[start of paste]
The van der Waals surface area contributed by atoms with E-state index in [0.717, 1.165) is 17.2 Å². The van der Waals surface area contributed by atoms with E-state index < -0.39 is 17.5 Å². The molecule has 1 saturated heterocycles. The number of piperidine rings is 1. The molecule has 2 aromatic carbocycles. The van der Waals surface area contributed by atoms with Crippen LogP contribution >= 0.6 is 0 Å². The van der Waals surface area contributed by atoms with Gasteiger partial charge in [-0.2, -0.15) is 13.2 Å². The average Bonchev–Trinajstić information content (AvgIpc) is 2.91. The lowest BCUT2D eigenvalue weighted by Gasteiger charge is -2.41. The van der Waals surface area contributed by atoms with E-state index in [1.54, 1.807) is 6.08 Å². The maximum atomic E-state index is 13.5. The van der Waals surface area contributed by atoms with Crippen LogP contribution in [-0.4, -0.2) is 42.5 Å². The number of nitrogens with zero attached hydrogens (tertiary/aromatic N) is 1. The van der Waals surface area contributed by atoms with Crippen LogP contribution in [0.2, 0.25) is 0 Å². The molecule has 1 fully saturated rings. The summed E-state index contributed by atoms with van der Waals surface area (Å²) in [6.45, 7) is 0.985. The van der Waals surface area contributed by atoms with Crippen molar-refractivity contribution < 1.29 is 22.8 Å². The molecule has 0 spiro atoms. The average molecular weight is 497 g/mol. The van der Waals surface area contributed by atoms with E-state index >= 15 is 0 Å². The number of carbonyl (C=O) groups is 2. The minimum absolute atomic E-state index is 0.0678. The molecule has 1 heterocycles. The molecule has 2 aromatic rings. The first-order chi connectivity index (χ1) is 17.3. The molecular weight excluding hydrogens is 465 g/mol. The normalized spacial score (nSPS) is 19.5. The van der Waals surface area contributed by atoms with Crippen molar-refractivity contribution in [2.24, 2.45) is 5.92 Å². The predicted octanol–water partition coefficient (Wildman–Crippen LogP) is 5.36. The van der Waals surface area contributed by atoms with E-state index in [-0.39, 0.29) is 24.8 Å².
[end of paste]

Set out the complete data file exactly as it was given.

The van der Waals surface area contributed by atoms with E-state index in [0.717, 1.165) is 17.2 Å². The van der Waals surface area contributed by atoms with E-state index < -0.39 is 17.5 Å². The molecule has 1 saturated heterocycles. The number of piperidine rings is 1. The molecule has 2 aromatic carbocycles. The van der Waals surface area contributed by atoms with Crippen LogP contribution >= 0.6 is 0 Å². The van der Waals surface area contributed by atoms with Gasteiger partial charge in [-0.2, -0.15) is 13.2 Å². The average Bonchev–Trinajstić information content (AvgIpc) is 2.91. The lowest BCUT2D eigenvalue weighted by Gasteiger charge is -2.41. The van der Waals surface area contributed by atoms with E-state index in [1.54, 1.807) is 6.08 Å². The maximum atomic E-state index is 13.5. The van der Waals surface area contributed by atoms with Crippen LogP contribution in [-0.4, -0.2) is 42.5 Å². The number of nitrogens with zero attached hydrogens (tertiary/aromatic N) is 1. The van der Waals surface area contributed by atoms with Crippen LogP contribution in [0.2, 0.25) is 0 Å². The molecule has 1 fully saturated rings. The summed E-state index contributed by atoms with van der Waals surface area (Å²) in [6.45, 7) is 0.985. The van der Waals surface area contributed by atoms with Crippen molar-refractivity contribution < 1.29 is 22.8 Å². The molecule has 0 spiro atoms. The average molecular weight is 497 g/mol. The van der Waals surface area contributed by atoms with E-state index >= 15 is 0 Å². The number of carbonyl (C=O) groups is 2. The minimum absolute atomic E-state index is 0.0678. The molecule has 1 heterocycles. The molecule has 2 aromatic rings. The first-order chi connectivity index (χ1) is 17.3. The molecular weight excluding hydrogens is 465 g/mol. The normalized spacial score (nSPS) is 19.5. The van der Waals surface area contributed by atoms with Crippen molar-refractivity contribution in [2.24, 2.45) is 5.92 Å². The predicted octanol–water partition coefficient (Wildman–Crippen LogP) is 5.36. The van der Waals surface area contributed by atoms with E-state index in [-0.39, 0.29) is 24.8 Å².